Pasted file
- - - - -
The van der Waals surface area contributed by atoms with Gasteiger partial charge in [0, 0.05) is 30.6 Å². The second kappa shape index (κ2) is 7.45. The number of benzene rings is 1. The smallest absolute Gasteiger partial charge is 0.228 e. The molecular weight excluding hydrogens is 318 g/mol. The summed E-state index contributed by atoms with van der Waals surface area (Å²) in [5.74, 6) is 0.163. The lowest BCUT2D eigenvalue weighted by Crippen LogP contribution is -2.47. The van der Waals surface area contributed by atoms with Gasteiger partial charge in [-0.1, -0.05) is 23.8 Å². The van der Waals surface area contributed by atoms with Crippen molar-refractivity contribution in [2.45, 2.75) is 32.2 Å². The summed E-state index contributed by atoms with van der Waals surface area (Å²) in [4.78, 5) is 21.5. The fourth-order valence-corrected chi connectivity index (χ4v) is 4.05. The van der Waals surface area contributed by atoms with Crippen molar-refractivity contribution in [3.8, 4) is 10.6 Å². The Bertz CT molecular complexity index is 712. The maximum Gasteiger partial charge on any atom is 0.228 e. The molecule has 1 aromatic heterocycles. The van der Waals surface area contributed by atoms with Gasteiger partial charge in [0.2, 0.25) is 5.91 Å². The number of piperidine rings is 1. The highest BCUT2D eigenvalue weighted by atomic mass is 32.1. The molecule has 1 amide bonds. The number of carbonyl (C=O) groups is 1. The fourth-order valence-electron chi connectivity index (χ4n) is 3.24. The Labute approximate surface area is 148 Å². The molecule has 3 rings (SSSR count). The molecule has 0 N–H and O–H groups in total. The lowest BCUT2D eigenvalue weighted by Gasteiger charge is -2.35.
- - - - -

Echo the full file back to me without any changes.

The van der Waals surface area contributed by atoms with Gasteiger partial charge in [0, 0.05) is 30.6 Å². The second kappa shape index (κ2) is 7.45. The number of benzene rings is 1. The smallest absolute Gasteiger partial charge is 0.228 e. The molecular weight excluding hydrogens is 318 g/mol. The summed E-state index contributed by atoms with van der Waals surface area (Å²) in [5.74, 6) is 0.163. The lowest BCUT2D eigenvalue weighted by Crippen LogP contribution is -2.47. The van der Waals surface area contributed by atoms with Gasteiger partial charge in [-0.1, -0.05) is 23.8 Å². The van der Waals surface area contributed by atoms with Crippen molar-refractivity contribution in [2.45, 2.75) is 32.2 Å². The summed E-state index contributed by atoms with van der Waals surface area (Å²) in [4.78, 5) is 21.5. The fourth-order valence-corrected chi connectivity index (χ4v) is 4.05. The van der Waals surface area contributed by atoms with Crippen molar-refractivity contribution in [3.8, 4) is 10.6 Å². The Bertz CT molecular complexity index is 712. The maximum Gasteiger partial charge on any atom is 0.228 e. The molecule has 1 aromatic heterocycles. The van der Waals surface area contributed by atoms with Gasteiger partial charge in [0.2, 0.25) is 5.91 Å². The number of piperidine rings is 1. The highest BCUT2D eigenvalue weighted by atomic mass is 32.1. The molecule has 1 amide bonds. The number of carbonyl (C=O) groups is 1. The fourth-order valence-electron chi connectivity index (χ4n) is 3.24. The Labute approximate surface area is 148 Å². The molecule has 3 rings (SSSR count). The molecule has 0 N–H and O–H groups in total. The lowest BCUT2D eigenvalue weighted by Gasteiger charge is -2.35.